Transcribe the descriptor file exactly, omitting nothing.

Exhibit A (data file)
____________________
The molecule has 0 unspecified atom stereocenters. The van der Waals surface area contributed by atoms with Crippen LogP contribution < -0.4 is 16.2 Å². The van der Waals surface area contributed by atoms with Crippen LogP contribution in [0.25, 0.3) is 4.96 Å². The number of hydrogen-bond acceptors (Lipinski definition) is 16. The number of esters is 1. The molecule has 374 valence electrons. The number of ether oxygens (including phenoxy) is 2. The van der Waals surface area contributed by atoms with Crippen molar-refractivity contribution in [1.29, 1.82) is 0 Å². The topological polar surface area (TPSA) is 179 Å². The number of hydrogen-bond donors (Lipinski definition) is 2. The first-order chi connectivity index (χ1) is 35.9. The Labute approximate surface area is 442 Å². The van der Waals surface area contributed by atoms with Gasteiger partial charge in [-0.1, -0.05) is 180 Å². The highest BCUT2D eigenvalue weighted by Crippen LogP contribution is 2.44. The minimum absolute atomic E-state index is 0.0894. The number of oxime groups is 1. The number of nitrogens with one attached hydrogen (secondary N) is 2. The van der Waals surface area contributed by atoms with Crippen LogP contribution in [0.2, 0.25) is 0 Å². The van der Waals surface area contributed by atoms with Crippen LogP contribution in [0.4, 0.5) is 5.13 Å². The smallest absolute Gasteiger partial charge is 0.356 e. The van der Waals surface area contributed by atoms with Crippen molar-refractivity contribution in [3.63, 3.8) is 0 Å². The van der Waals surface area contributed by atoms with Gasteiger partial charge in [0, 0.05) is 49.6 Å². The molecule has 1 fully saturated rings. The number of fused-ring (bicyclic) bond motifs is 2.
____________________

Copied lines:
The molecule has 0 unspecified atom stereocenters. The van der Waals surface area contributed by atoms with Crippen LogP contribution < -0.4 is 16.2 Å². The van der Waals surface area contributed by atoms with Crippen LogP contribution in [0.25, 0.3) is 4.96 Å². The number of hydrogen-bond acceptors (Lipinski definition) is 16. The number of esters is 1. The molecule has 374 valence electrons. The number of ether oxygens (including phenoxy) is 2. The van der Waals surface area contributed by atoms with Crippen molar-refractivity contribution in [1.29, 1.82) is 0 Å². The topological polar surface area (TPSA) is 179 Å². The number of hydrogen-bond donors (Lipinski definition) is 2. The first-order chi connectivity index (χ1) is 35.9. The Labute approximate surface area is 442 Å². The van der Waals surface area contributed by atoms with Gasteiger partial charge in [-0.1, -0.05) is 180 Å². The highest BCUT2D eigenvalue weighted by Crippen LogP contribution is 2.44. The minimum absolute atomic E-state index is 0.0894. The number of oxime groups is 1. The number of nitrogens with one attached hydrogen (secondary N) is 2. The van der Waals surface area contributed by atoms with Crippen LogP contribution in [0.2, 0.25) is 0 Å². The van der Waals surface area contributed by atoms with Crippen LogP contribution in [0.4, 0.5) is 5.13 Å². The smallest absolute Gasteiger partial charge is 0.356 e. The van der Waals surface area contributed by atoms with Crippen molar-refractivity contribution in [3.63, 3.8) is 0 Å². The van der Waals surface area contributed by atoms with Gasteiger partial charge in [0, 0.05) is 49.6 Å². The molecule has 1 fully saturated rings. The number of fused-ring (bicyclic) bond motifs is 2.